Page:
Bringing about the end of the state violence, both direct and indirect, requires for Walter Benjamin some kind of divine violence which is understood as being non-violent but framed as violent because of its destructive nature. (Butler, 2020) Meechy Darko however questions this appeal towards non-violence, especially through a criticism of the portrayal of black liberation movements in the US.  He points out the negative press that armed groups receive while the softer black representations are praised. This is especially evident in the phrase: “America loved the Black Panther Movie but in ‘66 they hated the Black Panther Movement”. Also the classic opposition of the good liberation protester, incarnated by Martin Luther King and the violent Black nationalist, represented by Malcom X is criticised by the artist: “I turn on CNN they tell me be MLK instead of Malcom X but they both died the same way”. He points out indeed that both the peaceful and the armed group leaders were gunned down. The culprit for him is named a couple of sentences later: “Operation Black Messiah is the FBI paid”. This is a reference to the FBI’s objective to “prevent the rise of a black messiah who could unify and electrify militant black nationalist movements” (FBI, p69, 1966). The FBI’s memo continues to state that “Dr. King could be a very real contender for this position should he abandon his supposed ‘obedience’ to ‘white, liberal doctrines’ (nonviolence)”. The vocabulary used here is particularly striking as the term Messiah can directly be associated with Benjamin’s concept of Divine violence. The idea then was that he could turn messiah by rejecting non-violence which seems to contradict Butler’s view.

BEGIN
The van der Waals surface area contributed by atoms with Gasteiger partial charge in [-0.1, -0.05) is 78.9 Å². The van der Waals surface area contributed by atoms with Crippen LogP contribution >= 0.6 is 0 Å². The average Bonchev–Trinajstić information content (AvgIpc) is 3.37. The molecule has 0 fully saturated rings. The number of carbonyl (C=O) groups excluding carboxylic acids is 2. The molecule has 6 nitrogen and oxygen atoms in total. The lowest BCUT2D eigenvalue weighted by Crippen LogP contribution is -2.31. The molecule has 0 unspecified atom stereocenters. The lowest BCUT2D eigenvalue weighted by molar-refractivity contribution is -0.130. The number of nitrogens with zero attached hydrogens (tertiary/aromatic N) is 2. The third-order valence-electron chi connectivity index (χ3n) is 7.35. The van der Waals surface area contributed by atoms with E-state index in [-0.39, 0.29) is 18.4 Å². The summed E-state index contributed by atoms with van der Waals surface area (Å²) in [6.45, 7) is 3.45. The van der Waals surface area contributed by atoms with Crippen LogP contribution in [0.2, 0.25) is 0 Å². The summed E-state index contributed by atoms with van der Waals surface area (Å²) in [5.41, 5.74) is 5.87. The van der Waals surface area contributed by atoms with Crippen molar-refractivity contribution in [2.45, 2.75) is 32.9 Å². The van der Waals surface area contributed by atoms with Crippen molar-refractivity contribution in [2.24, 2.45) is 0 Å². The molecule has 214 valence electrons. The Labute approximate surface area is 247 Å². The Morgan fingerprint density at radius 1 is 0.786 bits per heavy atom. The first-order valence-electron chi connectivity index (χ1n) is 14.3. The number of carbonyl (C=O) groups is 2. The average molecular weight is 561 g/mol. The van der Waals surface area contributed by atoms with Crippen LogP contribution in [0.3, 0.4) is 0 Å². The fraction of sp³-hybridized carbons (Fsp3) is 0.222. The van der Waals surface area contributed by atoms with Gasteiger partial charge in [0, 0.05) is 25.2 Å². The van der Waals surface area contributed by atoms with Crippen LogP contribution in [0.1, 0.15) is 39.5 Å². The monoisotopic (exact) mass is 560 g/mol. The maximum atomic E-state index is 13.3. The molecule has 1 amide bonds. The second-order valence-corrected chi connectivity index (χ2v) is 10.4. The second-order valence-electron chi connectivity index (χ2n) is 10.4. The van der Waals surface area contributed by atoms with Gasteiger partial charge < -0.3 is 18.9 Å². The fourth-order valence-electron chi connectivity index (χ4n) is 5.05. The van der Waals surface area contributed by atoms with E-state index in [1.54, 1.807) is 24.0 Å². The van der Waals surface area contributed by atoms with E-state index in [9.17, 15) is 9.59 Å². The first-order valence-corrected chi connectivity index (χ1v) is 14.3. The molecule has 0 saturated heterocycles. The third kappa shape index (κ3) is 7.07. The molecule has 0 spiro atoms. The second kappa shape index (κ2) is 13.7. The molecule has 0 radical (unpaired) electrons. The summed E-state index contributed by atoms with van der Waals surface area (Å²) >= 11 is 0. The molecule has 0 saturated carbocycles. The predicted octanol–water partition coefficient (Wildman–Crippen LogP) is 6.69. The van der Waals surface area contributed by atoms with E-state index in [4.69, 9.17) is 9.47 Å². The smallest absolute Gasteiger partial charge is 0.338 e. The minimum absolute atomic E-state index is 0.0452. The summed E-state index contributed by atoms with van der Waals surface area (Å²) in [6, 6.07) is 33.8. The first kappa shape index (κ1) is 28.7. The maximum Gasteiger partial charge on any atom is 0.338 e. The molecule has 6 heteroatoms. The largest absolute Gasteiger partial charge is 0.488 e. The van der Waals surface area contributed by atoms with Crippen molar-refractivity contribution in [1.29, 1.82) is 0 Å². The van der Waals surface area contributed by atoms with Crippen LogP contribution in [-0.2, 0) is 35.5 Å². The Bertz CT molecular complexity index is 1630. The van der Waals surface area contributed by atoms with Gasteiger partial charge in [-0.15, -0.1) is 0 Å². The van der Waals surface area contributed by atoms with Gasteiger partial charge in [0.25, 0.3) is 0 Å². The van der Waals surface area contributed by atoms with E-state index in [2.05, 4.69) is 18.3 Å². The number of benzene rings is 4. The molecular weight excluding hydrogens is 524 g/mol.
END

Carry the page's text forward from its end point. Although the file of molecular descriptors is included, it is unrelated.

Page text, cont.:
A final appeal to theological terms is used by Meech in his last verse: “We head to Armageddon, this is Revolutionary”. His raspy and deep voice seems to call us towards the end of time, towards a revolution. Whether this is the literal end of time and a violent revolution or the end of oppression to a revolution of the mind, is up for interpretation.

Finally the chorus comes again hammering the deathly affirmation of life: “They can’t kill us all”.

 Julien Djenidi


Federal Bureau of Investigation. 1967. COINTELPRO Black Extremist Part 01 of 23, p.69, Accessible on:

Attorney General of Oklahoma. 2019. Attorney General Hunter Celebrates Major Victory for the State after Judge Balkman Issues $572 Million Judgement in Opioid Trial, Accessible on:

J. Butler, 2020. The Force of Nonviolence: An Ethico-Political Bind, Chap.3, London: Verso.